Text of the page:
Gruber played baseball at Westlake High School in Austin, Texas where his number was later retired. He was drafted by the Cleveland Indians in the 1st round (10th pick) of the 1980 amateur draft but did not see time with the team. On December 5, 1983, the Toronto Blue Jays picked him up in the Rule 5 draft. Gruber saw his first Major League action shortly after, playing in his first game on April 20, 1984. Over the next three seasons, he split time between the Majors and the minors, eventually earning an everyday spot in the Toronto line-up by 1987. The Toronto media quickly nicknamed him "Xanthos" (meaning blonde) after his long flowing blonde hair. During his stay in Toronto he was voted the city's most eligible bachelor.
On April 16, 1989, Kelly Gruber was the first Blue Jay in history to hit for the cycle when he got four hits in six at–bats with six RBI and four runs scored. His cycle occurred in the following order: home run, double, triple, and single. He was told to stop at first for his single even though a double was easily attainable. Gruber had his best season in 1990, hitting .274 with 31 HRs, 118 RBIs and 14 SBs, winning Gold Glove and Silver Slugger awards and ending up fourth in MVP balloting that year.
Gruber was a member of the 1992 World Series-winning Blue Jay team, and was involved in one of the most controversial plays in World Series history. In the fourth inning of Game 3, Gruber appeared to make a diving tag on Braves runner Deion Sanders' foot to record the third out of a triple play, which would have been only the second such play in World Series history. However, the second-base umpire ruled Sanders safe, despite clear photographic evidence to the contrary. Gruber tore his rotator cuff on the play; however, he hit a key game-tying home run in the eighth inning, and the Jays would go on to win the game in walk-off fashion, later taking the series in six games.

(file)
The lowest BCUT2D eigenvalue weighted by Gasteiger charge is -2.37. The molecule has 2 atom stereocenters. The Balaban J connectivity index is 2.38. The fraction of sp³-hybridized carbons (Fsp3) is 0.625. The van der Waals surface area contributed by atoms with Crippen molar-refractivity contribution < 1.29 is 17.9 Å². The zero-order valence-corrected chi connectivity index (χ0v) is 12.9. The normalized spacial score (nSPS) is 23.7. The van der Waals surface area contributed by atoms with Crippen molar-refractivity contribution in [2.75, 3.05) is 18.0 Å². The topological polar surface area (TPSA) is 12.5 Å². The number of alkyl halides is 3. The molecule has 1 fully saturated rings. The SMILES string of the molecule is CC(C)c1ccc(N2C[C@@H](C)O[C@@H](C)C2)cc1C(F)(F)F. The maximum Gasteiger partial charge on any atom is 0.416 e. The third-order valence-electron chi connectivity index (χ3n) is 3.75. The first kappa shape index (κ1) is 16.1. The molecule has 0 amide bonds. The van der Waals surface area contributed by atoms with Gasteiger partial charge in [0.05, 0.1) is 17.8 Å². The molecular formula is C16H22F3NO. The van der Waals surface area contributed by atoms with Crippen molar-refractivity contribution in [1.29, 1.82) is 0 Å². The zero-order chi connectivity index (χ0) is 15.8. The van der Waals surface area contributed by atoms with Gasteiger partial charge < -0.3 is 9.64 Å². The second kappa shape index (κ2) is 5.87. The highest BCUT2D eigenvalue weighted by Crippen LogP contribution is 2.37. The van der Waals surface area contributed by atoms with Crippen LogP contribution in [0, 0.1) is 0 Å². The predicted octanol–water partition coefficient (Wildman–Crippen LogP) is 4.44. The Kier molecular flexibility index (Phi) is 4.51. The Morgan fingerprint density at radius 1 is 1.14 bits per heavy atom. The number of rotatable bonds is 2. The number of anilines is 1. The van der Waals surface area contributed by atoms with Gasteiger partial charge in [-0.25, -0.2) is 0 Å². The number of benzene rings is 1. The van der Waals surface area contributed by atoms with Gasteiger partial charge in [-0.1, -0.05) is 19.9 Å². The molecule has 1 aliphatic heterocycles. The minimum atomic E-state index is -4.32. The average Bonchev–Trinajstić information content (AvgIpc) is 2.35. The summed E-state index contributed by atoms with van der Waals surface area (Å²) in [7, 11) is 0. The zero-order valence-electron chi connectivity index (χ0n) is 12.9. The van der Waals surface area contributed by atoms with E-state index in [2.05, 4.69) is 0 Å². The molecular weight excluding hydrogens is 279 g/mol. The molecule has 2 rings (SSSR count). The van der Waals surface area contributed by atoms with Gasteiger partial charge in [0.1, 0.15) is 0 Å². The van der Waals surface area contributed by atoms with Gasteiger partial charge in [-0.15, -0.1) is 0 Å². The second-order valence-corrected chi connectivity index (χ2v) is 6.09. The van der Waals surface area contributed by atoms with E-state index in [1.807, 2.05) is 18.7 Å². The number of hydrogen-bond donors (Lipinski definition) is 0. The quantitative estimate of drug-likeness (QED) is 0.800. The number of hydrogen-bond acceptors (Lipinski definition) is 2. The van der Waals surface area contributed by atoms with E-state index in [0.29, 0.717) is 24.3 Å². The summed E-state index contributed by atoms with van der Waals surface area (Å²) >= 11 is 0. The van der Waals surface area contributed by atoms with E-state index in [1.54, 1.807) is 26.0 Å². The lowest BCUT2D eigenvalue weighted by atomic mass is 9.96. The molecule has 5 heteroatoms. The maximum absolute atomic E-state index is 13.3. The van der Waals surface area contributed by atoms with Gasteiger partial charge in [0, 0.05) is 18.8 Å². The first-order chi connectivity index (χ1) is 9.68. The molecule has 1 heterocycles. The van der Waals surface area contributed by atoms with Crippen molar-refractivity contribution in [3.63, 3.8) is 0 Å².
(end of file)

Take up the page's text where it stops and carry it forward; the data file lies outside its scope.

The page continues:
Gruber was traded to the California Angels for Luis Sojo in 1993. He appeared in interviews to be very bitter about the move, feeling that he deserved better treatment from the team to whom he had been so loyal.
Gruber's career was cut short in 1993 due to a bone spur on his spine. He played 63 games for the Angels. Due to growing threats of paralysis, Gruber had surgery performed on the bone spur that ended his career in 1993. The surgery was successful.
In 1997, Gruber attempted a comeback with the Baltimore Orioles. While his performance was good enough to impress coaches and staff with the Orioles, Gruber decided to retire for good due to health-related concerns.
Today, Kelly Gruber often makes public appearances as a motivational speaker for charitable organizations as well as holding baseball seminars throughout North America.